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A Voice for our Ocean

STATEMENT: “Offshore drilling must have transparency and accountability.”

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WASHINGTON, D.C. – The following statement was issued by Ocean Conservancy’s CEO Janis Searles Jones (@InVeritas_Jones) in reaction to the introduction of the Offshore Accountability Act by Rep. Donald McEachin (D-VA) in the U.S. House of Representatives today:

“Ocean Conservancy welcomes the Offshore Accountability Act, introduced by Congressman McEachin (D-VA). The legislation would require transparency and accountability from oil and gas companies to report on critical safety failures on offshore rigs.

“The timing of the bill is important: today marks exactly 51 years after a well blowout on Union Oil’s rig Platform ‘A’ triggered the catastrophic Santa Barbara oil spill. We need to learn from the past to protect the present and future health of our ocean, coasts, communities and wildlife.

“The companies operating in our waters are not held to credible standards when it comes to reporting failures from offshore drilling systems. Currently, safety incident reports from offshore drilling systems—like the blowout preventer system failure that caused the BP Deepwater Horizon disaster in 2010—can be reported to the Department of Transportation’s Bureau of Transportation Statistics confidentially and without accountability for remedial action.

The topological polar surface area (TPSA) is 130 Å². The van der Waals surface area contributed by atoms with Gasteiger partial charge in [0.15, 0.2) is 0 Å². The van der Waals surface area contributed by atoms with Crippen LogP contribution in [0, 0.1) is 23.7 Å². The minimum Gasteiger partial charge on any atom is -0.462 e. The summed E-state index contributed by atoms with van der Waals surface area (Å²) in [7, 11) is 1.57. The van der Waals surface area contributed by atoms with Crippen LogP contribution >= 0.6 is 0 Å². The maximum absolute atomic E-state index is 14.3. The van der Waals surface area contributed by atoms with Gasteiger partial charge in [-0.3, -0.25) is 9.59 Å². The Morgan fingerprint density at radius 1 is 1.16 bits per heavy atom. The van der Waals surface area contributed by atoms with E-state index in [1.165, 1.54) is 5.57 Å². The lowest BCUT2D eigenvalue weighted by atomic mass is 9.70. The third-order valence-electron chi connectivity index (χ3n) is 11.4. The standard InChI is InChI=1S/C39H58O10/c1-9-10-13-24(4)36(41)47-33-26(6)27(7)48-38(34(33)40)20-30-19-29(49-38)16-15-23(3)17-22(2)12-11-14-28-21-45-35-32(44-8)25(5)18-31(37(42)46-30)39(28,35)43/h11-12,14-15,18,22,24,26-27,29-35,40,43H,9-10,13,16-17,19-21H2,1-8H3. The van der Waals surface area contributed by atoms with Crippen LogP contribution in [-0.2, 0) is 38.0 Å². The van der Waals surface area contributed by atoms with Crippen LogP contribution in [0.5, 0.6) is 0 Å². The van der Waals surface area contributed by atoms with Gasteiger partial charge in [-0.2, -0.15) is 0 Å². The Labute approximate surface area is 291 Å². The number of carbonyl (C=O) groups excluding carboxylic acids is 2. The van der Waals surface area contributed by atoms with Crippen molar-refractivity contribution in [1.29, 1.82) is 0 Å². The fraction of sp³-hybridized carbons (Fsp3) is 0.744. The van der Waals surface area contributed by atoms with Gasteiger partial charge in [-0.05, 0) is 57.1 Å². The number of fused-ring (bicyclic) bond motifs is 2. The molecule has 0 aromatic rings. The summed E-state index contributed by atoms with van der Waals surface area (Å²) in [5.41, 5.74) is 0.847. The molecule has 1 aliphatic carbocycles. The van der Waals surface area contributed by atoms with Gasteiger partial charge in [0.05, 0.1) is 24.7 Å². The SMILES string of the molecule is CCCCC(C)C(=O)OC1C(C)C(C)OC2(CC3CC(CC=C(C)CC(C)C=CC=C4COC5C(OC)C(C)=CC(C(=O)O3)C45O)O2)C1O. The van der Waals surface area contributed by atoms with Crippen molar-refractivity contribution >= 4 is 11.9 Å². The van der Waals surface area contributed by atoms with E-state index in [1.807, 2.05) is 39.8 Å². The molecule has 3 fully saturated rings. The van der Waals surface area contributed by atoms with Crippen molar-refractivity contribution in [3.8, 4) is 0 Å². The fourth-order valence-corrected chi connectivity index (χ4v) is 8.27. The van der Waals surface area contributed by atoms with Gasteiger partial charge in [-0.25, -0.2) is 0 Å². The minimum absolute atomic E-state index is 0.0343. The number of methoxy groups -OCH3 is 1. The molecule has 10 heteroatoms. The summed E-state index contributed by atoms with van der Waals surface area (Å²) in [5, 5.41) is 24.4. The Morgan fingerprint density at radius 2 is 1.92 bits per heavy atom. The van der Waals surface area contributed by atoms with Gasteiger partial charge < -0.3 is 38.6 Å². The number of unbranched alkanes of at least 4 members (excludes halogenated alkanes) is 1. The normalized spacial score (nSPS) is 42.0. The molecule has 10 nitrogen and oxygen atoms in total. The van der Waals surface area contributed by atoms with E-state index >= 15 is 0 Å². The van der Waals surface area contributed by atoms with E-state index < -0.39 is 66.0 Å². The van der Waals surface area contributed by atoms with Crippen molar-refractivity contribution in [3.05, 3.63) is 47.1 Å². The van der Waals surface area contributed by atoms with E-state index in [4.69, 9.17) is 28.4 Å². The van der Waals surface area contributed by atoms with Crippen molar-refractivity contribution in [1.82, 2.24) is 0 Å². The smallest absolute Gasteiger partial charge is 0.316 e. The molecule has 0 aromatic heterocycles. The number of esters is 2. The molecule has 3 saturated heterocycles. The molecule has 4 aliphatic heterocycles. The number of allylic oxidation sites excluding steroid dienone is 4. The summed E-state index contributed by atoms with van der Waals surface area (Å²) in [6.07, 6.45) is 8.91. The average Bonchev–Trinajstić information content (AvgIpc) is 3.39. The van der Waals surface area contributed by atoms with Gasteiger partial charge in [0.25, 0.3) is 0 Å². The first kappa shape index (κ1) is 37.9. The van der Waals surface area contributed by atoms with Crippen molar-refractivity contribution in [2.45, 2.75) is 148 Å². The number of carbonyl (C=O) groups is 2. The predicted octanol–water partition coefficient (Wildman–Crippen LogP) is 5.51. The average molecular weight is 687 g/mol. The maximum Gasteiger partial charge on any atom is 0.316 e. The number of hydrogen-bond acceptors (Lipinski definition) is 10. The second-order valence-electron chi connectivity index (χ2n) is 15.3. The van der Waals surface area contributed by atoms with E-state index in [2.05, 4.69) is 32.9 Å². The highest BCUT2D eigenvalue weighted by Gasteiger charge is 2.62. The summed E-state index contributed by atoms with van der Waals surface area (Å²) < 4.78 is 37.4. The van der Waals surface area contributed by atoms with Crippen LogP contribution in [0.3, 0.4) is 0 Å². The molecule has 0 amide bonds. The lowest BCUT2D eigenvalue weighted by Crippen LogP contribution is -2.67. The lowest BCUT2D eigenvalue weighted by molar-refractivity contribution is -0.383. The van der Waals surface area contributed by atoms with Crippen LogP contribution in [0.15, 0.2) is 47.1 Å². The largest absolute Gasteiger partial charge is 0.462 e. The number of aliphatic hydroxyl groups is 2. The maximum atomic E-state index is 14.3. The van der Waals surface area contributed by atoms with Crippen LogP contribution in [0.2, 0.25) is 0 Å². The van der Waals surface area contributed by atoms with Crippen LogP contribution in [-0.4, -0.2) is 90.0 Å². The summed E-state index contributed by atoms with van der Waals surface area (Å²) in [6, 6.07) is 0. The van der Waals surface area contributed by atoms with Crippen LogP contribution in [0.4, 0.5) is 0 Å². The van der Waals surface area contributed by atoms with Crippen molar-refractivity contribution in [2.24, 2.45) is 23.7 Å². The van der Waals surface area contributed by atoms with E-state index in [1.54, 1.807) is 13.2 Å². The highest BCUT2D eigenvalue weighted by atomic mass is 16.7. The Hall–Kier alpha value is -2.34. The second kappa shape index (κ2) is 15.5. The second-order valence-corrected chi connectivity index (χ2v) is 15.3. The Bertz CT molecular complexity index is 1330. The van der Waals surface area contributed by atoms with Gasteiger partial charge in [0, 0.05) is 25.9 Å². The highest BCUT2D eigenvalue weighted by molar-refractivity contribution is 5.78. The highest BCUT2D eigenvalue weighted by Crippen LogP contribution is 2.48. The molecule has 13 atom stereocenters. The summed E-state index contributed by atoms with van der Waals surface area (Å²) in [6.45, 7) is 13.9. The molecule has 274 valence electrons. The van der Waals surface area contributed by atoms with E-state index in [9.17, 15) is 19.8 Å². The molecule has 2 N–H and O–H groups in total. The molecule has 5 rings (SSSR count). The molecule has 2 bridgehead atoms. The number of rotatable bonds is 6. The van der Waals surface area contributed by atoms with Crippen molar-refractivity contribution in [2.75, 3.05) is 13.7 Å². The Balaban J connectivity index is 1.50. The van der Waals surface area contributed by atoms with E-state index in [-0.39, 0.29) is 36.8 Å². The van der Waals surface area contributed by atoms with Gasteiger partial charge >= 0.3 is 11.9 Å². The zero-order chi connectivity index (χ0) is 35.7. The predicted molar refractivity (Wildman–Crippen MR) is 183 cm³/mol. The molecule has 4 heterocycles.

“Representative McEachin’s bill addresses the lack of transparency and oversight by requiring these reports to be submitted directly to the U.S. Department of the Interior and equipment manufacturers with a full analysis to determine the cause. Ocean Conservancy is also pleased to note that the bill requires the department to make incident analysis reports publicly available.

“We welcome the spotlight that the Offshore Accountability Act will shine on offshore industry practices. Offshore drilling must have transparency and accountability.”


Ocean Conservancy experts are available for comment upon request.


  • In 1969, the Santa Barbara oil spill dumped approximately 4.2 million gallons of crude oil into the Pacific, decimating marine life and coastal livelihoods. It sparked national outrage and spurred action, including passage of the National Environment Protection Act, designed to protect our environment from the tragic impacts of oil spills.
  • In 1989, the Exxon Valdez spilled nearly 11 million gallons of oil into Alaska’s Prince William Sound, which once again shocked the nation and ultimately paved the way for the Oil Pollution Act.
  • In 2010, a blowout on BP Deepwater Horizon cost the lives of eleven people and spewed more than 210 million gallons of oil into the Gulf of Mexico, becoming the largest oil spill in U.S. waters until the extent of the ongoing Taylor Energy oil spill came to light last year. Unfortunately, this did not stop the Trump Administration from significantly weakening the Blowout Preventer Systems and Well Control regulations put in place by the previous administration.



Media Contact

Trishna Gurung



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